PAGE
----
In an attempt to explore potential neuroprotective mechanisms of lithium, we examined the effects of QA and lithium on the expression of antiapoptotic Bcl-2 and proapoptotic Bax using Western blotting and immunohistochemistry. Western blot analysis of striatal Bcl-2 protein levels in rats infused with QA and pretreated with 3.0 mEq/kg showed a significant increase in total Bcl-2 content as compared with either saline-treated or sham-operated rats (Figure 8a). In contrast, QA infusion caused a slight but significant decrease in striatal Bcl-2 protein levels. We also investigated the effects of different doses of LiCl (0.5, 1.0, 2.0 and 3.0 mEq/kg) on increases in Bcl-2 protein levels and found that the increase was significant at 0.5 mEq/kg and maximal at 1–2 mEq/kg as compared with saline-treated animals (Figure 8b).

Figure 8

Western blot analysis of striatal Bcl-2 protein levels. The upper panels in (a) and (b) show representative Western blots of Bcl-2. The lower panels show the quantified results of Bcl-2 protein levels determined by Western blotting from a group of rats. (a), The expression of Bcl-2 in the striatum of sham-operated animals (lane 1, n=3) compared to the striata of QA-injected animals pretreated with saline (lane 2, n=6) or those pretreated with 3.0 mEq/kg of lithium (lane 3, n=4) is shown. (b), Bcl-2 expression in QA-injected striata of animals without lithium treatment or pretreated with different (0.5, 1.0, 2.0 or 3.0 mEq/kg) doses of LiCl, as indicated above each band. Three animals were used for each dose in (b). **, P<0.01; ***, P<0.005; ****, P<0.001.

Next, we immunostained the brain sections of QA-injected rats for Bcl-2. Based on visual inspection of stained cells, lithium induced increases in Bcl-2-immunostaining in neurons of striata both ipsilateral and contralateral to the site of QA injection, (Figure 9a–c). Therefore, we performed detailed quantitative analysis of Bcl-2 immunoreactivity within the soma of QA-injured neurons in the ipsilateral striata based on density of immunostaining. We found about a 40% increase in the number of Bcl-2-expressing striatal neurons (from 122 to 173; Figure 9d), and a 60% augmentation in signal intensity within each neuronal soma (Figure 9f) in QA-injured striata in animals pretreated with lithium as compared with a saline-pretreated control. In contrast, lithium pretreatment induced a 24% expansion in the population of Bcl-2-expressing neurons (from 209 to 260; Figure 9e) without affecting the Bcl-2 content per neuron (Figure 9f) in the contralateral striatum as compared with saline-pretreated control.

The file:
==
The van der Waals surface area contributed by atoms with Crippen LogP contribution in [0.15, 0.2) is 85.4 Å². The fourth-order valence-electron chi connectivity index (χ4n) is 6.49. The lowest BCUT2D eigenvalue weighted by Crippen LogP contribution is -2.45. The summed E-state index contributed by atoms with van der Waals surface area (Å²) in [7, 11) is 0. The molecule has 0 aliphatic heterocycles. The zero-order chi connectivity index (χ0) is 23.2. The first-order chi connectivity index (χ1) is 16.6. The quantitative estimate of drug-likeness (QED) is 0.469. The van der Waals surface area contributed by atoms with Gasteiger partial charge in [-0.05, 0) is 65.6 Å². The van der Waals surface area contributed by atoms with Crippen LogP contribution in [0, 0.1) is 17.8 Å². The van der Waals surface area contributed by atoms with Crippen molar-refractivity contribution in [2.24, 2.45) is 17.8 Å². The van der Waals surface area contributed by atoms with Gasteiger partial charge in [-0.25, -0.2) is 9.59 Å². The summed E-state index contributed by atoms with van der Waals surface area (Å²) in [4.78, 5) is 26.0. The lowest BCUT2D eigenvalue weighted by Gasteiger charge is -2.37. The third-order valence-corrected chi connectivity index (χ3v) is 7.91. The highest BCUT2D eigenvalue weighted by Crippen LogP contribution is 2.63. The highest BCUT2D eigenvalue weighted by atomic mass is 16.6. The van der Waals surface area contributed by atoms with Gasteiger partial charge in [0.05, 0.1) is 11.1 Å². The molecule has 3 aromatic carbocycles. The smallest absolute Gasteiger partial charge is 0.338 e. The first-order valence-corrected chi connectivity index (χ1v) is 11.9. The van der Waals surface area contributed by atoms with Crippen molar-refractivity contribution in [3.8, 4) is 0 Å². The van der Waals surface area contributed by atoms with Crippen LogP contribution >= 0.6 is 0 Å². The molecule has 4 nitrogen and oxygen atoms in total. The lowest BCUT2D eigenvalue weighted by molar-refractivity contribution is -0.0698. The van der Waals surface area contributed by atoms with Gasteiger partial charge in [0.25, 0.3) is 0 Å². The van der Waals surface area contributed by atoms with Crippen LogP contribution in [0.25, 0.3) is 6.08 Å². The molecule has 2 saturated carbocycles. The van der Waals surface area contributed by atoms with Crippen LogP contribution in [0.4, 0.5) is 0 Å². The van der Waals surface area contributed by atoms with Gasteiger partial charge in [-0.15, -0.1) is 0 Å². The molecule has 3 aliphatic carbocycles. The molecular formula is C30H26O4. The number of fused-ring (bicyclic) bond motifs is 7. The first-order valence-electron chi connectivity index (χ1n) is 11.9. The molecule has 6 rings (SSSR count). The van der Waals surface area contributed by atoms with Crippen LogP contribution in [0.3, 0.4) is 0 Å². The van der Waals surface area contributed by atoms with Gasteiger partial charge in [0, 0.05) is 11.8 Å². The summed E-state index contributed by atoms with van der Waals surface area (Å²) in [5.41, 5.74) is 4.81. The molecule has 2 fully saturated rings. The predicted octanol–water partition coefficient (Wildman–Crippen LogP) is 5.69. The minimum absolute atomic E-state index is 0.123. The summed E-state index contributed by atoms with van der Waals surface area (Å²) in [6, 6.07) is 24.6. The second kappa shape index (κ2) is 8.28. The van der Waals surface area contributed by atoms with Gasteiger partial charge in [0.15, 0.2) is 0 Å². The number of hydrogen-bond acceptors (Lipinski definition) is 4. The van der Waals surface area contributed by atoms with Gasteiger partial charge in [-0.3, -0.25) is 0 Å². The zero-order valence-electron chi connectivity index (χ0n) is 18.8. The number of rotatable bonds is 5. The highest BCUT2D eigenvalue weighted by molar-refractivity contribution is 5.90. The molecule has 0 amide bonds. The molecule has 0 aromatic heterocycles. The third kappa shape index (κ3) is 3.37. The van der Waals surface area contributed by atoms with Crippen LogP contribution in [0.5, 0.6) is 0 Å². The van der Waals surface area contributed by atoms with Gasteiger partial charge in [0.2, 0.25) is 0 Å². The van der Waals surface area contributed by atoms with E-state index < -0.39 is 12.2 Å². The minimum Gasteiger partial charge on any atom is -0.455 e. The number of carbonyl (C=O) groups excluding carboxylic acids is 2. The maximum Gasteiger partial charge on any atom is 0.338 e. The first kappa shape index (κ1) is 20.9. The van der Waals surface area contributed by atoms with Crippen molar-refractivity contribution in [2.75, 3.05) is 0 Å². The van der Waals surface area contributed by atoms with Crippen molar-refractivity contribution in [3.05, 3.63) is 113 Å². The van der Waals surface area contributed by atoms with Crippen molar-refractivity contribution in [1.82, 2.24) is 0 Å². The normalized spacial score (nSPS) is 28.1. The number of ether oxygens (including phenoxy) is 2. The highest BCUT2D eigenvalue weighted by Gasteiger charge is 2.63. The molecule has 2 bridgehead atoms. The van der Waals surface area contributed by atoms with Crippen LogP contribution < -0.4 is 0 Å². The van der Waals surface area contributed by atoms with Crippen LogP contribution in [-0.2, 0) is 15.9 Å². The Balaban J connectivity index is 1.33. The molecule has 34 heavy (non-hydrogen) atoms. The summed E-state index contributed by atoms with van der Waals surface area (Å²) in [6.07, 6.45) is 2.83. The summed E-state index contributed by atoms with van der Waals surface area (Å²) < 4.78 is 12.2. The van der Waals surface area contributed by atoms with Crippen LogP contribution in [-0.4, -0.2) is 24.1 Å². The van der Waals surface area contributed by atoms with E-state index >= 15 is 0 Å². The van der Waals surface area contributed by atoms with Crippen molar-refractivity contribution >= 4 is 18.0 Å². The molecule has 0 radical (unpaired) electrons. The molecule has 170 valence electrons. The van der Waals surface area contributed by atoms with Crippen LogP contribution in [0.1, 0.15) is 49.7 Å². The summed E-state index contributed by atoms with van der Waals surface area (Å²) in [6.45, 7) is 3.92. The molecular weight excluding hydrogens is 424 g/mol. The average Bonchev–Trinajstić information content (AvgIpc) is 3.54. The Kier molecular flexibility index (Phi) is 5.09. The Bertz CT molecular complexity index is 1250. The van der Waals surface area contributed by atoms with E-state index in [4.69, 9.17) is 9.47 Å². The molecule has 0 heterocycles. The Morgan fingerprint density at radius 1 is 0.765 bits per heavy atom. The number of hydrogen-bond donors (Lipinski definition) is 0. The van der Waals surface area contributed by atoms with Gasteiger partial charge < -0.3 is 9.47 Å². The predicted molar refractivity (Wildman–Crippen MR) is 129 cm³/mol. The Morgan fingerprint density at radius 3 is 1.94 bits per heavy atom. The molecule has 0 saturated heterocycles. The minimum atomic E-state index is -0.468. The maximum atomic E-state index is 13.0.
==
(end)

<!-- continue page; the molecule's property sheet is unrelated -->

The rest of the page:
Figure 9

Image analysis of Bcl-2 immunostaining in striatum infused with QA. (a) Representative image of Bcl-2-positive cells in ipsilateral (QA-infused) striatum of saline-pretreated rat. (b,c) Representative images of Bcl-2-positive cells in ipsilateral and contralateral (intact) striata of lithium-pretreated rat. Inset in each panel shows high magnification image of representative Bcl-2-expressing striatal cell. (d,e) Distribution histograms of Bcl-expressing neurons in the ipsi- and contralateral striata of lithium and saline-pretreated rats. Note that lithium pretreatment increased the total number (n) of Bcl-2-labeled cells in both ipsi- and contralateral striata. In addition, lithium increased the portion of intense immunostaining Bcl-2-positive neurons in ipsilateral striata. (f) Mean intensity histograms of Bcl-2 staining in the same neuronal populations as in (d,e). Each neuronal population was pooled from 4 sections derived from two animals (two sections per animal). ****, P<0.001, compared with the corresponding saline control.

Western blot analysis of striatal Bax protein levels in QA-injected rats with or without lithium pretreatment revealed that lithium pretreatment did not significantly change Bax contents in injured striata (Figure 10a). To clarify these data, we immunostained for Bax using brain sections derived from QA-infused animals. Immunohistochemical results showed the presence of a relatively small number of Bax-positive cells with neuron-like morphology in the contralateral striata of both lithium (not shown)- and saline (Figure 10b and b')-pretreated animals. In QA-infused striatum of saline-treated animals, we observed few or no Bax-positive cells with neuron-like morphology, but detected immunostaining in smaller cells with glia-like morphology (Figure 10c and c'). Interestingly, in QA-injected striatum of lithium-treated animals, we observed Bax-positive cells with neuron-like morphology (Figure 10d and d') similar to those observed in contralateral striatum. Antibodies against Bax and the neuron-specific microtubule-associated protein MAP2 confirmed that the labeled cells were neurons (Figure 10e). The relatively low levels of staining did not allow reliable quantitative comparisons between the intensities of neuronal staining in the QA-infused and contralateral striata of lithium-treated animals.

Figure 10